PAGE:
Submitted by Western Reserve Academy
On Nov. 14, Western Reserve Academy held a commemoration and dedication ceremony of the Alumni War Memorial and an unveiling of the new brick and bronze structure that stands between the campus Chapel and Seymour Hall.
“While the main goal of the WRA Alumni War Memorial is to honor our alumni who have paid the ultimate price, it is also hoped that it will serve as both a warning and a lesson,” said Anderson. “The warning is never to ignore danger. The lesson is that free people – if threatened – have to fight for their freedom and the freedom of their children and future generations.”
The WRA Alumni War Memorial honors alumni of the school who gave their lives in service to the country, bearing the names of those who died in the Civil War, World War II, the Cold War, the Korean War and the Vietnam War. (Western Reserve Academy did not suffer any student-military casualties during World War I and the War in Afghanistan). Also included on the memorial are two civilians who were killed in other military conflicts: Jordi Pujol ’86, a journalist who was killed in Sarajevo while covering that conflict, and Todd Weaver ’89, a businessman who lost his life in the Twin Towers on 9/11.
The War Memorial Committee, led by Harrison “Hub” Bubb ’57, includes fellow WRA alumni Brooke Anderson ’57 and Dr. Loren Raymond ’58, as well as Christopher Bach, an architectural and landscape designer from Hudson.
WRA Head of School Suzanne Walker Buck said the memorial’s prominent location on campus is apt, particularly because the location marks a shift from a spot on campus that has become less traveled with time.
“Those we seek to remember were central to our campus and our country,” Buck said.
Inside the Chapel, the school community and more than 50 invited guests filled the pews to capacity. Student body co-Presidents Landon Allis ’23 and Jordanne Nichols ’23 introduced the War Memorial Committee and guest speaker Lt. General (Ret.) Daniel W. Christman ’61.
Christman is the former superintendent of the United States Military Academy and the current senior vice president for international affairs at the U.S. Chamber of Commerce. Christman was born in Youngstown, raised in Hudson and graduated first in his class from West Point. He was awarded four times with the Defense Distinguished Service Medal, the nation’s highest peacetime service award.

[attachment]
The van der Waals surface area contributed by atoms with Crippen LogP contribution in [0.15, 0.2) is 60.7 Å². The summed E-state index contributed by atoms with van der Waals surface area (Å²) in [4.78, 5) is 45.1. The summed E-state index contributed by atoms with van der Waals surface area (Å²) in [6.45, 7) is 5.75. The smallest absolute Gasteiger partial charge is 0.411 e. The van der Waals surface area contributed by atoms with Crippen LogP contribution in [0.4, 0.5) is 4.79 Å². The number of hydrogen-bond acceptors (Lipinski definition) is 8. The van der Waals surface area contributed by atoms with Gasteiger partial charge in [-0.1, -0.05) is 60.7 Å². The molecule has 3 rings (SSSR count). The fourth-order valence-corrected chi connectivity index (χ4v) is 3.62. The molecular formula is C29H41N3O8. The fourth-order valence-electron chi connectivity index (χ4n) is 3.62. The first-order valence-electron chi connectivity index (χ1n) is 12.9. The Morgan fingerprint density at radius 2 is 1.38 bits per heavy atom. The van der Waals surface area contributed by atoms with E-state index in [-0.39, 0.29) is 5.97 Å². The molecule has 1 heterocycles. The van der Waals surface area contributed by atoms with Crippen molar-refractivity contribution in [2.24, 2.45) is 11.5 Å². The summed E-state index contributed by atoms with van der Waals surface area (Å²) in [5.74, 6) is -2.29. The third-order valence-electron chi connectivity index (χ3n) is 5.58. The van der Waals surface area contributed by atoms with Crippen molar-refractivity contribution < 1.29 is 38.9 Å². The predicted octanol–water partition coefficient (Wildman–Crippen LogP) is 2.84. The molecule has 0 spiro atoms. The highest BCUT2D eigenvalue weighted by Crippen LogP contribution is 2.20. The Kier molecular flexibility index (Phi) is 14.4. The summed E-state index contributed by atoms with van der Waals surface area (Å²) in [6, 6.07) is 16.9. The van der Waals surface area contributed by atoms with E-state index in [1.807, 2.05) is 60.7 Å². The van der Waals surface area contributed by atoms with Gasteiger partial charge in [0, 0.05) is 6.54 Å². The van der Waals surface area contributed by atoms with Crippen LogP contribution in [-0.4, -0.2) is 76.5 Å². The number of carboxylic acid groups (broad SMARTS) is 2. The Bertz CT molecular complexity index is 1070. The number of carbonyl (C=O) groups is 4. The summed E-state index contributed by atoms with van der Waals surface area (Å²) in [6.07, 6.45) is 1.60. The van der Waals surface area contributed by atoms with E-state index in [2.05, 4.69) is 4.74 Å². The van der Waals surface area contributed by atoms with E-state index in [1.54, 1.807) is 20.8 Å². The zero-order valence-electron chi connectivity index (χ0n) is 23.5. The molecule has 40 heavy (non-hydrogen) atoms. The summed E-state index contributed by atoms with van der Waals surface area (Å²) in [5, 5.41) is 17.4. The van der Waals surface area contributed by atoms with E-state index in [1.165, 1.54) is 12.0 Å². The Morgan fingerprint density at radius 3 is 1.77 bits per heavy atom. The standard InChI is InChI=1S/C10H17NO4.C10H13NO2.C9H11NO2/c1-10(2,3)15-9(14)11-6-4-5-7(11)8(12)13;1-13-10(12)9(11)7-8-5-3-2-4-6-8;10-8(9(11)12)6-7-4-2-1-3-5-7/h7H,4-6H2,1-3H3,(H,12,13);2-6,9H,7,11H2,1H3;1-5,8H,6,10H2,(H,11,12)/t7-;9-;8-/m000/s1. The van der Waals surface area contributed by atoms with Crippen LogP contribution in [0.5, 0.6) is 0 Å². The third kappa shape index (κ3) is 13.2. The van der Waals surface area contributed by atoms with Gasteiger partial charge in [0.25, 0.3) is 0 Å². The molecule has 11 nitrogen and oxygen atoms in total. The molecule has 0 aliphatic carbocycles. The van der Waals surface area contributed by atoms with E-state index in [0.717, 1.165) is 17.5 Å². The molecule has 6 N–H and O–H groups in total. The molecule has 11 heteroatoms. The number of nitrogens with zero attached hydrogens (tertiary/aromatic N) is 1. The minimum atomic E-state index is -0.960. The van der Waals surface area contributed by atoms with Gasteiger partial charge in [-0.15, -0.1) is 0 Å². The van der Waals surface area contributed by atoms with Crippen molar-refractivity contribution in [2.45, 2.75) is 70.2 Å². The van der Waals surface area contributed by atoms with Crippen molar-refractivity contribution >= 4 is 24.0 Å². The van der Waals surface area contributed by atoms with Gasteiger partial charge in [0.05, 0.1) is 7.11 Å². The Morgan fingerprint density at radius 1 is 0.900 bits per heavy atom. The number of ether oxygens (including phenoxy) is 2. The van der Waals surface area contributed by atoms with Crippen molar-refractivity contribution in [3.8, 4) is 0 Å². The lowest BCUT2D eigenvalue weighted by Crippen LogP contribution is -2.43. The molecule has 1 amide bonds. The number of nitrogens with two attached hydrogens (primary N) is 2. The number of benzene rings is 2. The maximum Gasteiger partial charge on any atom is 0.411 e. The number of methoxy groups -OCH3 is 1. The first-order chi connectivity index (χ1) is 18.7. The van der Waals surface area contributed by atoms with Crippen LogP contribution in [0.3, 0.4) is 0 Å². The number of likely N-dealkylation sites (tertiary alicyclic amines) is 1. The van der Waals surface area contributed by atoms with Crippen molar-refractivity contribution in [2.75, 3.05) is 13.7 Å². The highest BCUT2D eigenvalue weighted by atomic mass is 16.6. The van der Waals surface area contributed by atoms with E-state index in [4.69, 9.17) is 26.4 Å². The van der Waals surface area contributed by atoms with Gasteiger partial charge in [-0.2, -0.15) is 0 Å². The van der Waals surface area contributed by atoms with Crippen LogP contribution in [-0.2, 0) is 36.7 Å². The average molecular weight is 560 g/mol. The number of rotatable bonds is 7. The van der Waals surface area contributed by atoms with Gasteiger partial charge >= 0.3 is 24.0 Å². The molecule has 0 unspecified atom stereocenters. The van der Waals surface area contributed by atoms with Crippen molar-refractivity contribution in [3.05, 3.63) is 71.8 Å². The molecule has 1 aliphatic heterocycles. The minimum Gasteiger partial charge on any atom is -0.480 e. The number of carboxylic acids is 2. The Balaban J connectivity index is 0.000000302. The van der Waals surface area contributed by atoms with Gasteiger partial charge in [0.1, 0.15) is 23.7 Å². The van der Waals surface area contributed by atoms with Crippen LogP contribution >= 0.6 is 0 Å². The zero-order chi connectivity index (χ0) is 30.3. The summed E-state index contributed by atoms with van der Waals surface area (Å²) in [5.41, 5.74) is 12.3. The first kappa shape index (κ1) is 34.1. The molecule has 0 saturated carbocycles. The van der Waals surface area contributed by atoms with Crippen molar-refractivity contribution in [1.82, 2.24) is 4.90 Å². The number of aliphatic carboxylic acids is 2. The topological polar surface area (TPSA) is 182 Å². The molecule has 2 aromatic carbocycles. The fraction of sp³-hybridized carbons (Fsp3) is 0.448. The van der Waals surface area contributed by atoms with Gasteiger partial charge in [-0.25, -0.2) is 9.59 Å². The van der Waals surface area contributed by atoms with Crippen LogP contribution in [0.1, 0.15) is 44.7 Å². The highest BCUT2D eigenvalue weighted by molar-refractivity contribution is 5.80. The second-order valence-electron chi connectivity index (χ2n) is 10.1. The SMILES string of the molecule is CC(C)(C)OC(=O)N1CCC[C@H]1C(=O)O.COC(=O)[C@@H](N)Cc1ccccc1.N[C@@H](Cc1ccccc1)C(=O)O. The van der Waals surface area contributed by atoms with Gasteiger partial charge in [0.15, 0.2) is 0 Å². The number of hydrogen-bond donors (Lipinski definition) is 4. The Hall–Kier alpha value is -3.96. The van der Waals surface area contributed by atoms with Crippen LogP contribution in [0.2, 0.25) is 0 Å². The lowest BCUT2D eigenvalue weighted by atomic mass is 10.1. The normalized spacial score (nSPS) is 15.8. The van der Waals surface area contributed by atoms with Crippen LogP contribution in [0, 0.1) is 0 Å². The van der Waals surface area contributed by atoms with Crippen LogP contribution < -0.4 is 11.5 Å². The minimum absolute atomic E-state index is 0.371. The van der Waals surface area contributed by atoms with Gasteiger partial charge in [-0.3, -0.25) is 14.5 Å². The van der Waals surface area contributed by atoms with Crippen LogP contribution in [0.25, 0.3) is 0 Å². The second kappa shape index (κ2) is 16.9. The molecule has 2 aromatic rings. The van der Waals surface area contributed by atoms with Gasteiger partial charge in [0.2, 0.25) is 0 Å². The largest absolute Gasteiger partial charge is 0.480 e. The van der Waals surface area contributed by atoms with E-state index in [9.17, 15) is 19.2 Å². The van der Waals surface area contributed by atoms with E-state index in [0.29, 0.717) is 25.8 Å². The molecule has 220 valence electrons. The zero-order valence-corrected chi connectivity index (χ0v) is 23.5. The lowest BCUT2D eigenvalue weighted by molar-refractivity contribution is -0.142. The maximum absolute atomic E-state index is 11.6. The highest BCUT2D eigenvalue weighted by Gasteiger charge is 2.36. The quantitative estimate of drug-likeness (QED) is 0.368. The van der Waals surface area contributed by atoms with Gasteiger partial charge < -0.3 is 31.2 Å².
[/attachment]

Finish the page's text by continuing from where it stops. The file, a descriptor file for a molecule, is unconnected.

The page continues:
Christman recalled his time as a WRA student, gazing at the World War II plaque inside the Bicknell Gymnasium, softly reciting the names of the 46 young men who gave their lives to their country. Why so many, he wondered, from a school so small?
“As I served in the Army, fought in Vietnam, and became familiar later in life with battlefields like Gettysburg and Normandy and Antietam, the size of the sacrifices from this school became, perhaps, more understandable,” he shared. “This school produces leaders. Always has.”
At the conclusion of Christman’s speech, members of The Academy Choir stood in the upper level pews to perform “In Flanders Fields.” This was followed by a special presentation organized by Dr. Lisabeth Robinson, longtime WRA faculty member of the social science department, who has compiled research on the WRA students who lost their lives either serving this country or through a military conflict. There were slides about each student, details about their time at the school, their talents and passions.
At the end of the Chapel ceremony, the program extended to the outdoors where invited guests walked to the site of the memorial wall. The bronze plaque that adorns the memorial has a long history at WRA, first unveiled in 1951 on the 125th anniversary of the school to honor 46 Reserve graduates who died in World War II. This central plaque is flanked by two more that honor those who died in other conflicts.
After a performance of “Taps” from students Kai Kaneta ’24 and Alex Wu ’23, the Chapel bells tolled — 66 rings for 66 Pioneers. ∞
Featured Photo: Western Reserve Academy first unveiled its memorial wall in 1951 on the 125th anniversary of the school to honor 46 Reserve graduates who died in World War II.Photos by Joey Randazzo